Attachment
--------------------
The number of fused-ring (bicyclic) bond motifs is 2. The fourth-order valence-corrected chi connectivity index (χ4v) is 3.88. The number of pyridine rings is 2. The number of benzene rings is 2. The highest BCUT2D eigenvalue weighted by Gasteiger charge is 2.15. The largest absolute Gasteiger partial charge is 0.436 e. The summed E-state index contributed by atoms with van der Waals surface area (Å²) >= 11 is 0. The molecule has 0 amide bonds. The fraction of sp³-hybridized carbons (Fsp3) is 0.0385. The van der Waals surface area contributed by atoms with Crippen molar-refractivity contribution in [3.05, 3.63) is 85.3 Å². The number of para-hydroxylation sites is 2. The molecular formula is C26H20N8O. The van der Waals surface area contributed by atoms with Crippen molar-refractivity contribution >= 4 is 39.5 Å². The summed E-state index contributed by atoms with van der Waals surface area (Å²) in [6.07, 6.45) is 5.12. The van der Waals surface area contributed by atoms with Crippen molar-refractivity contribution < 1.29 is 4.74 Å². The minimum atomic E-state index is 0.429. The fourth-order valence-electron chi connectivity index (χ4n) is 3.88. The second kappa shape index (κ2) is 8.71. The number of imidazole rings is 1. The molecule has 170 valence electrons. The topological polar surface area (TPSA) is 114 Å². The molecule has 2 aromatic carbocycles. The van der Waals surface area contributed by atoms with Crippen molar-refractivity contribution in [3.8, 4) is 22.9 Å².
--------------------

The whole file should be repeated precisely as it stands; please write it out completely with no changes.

The number of fused-ring (bicyclic) bond motifs is 2. The fourth-order valence-corrected chi connectivity index (χ4v) is 3.88. The number of pyridine rings is 2. The number of benzene rings is 2. The highest BCUT2D eigenvalue weighted by Gasteiger charge is 2.15. The largest absolute Gasteiger partial charge is 0.436 e. The summed E-state index contributed by atoms with van der Waals surface area (Å²) >= 11 is 0. The molecule has 0 amide bonds. The fraction of sp³-hybridized carbons (Fsp3) is 0.0385. The van der Waals surface area contributed by atoms with Crippen molar-refractivity contribution in [3.05, 3.63) is 85.3 Å². The number of para-hydroxylation sites is 2. The molecular formula is C26H20N8O. The van der Waals surface area contributed by atoms with Crippen molar-refractivity contribution >= 4 is 39.5 Å². The summed E-state index contributed by atoms with van der Waals surface area (Å²) in [6.07, 6.45) is 5.12. The van der Waals surface area contributed by atoms with Crippen molar-refractivity contribution < 1.29 is 4.74 Å². The minimum atomic E-state index is 0.429. The fourth-order valence-electron chi connectivity index (χ4n) is 3.88. The second kappa shape index (κ2) is 8.71. The number of imidazole rings is 1. The molecule has 170 valence electrons. The topological polar surface area (TPSA) is 114 Å². The molecule has 2 aromatic carbocycles. The van der Waals surface area contributed by atoms with Crippen molar-refractivity contribution in [3.8, 4) is 22.9 Å².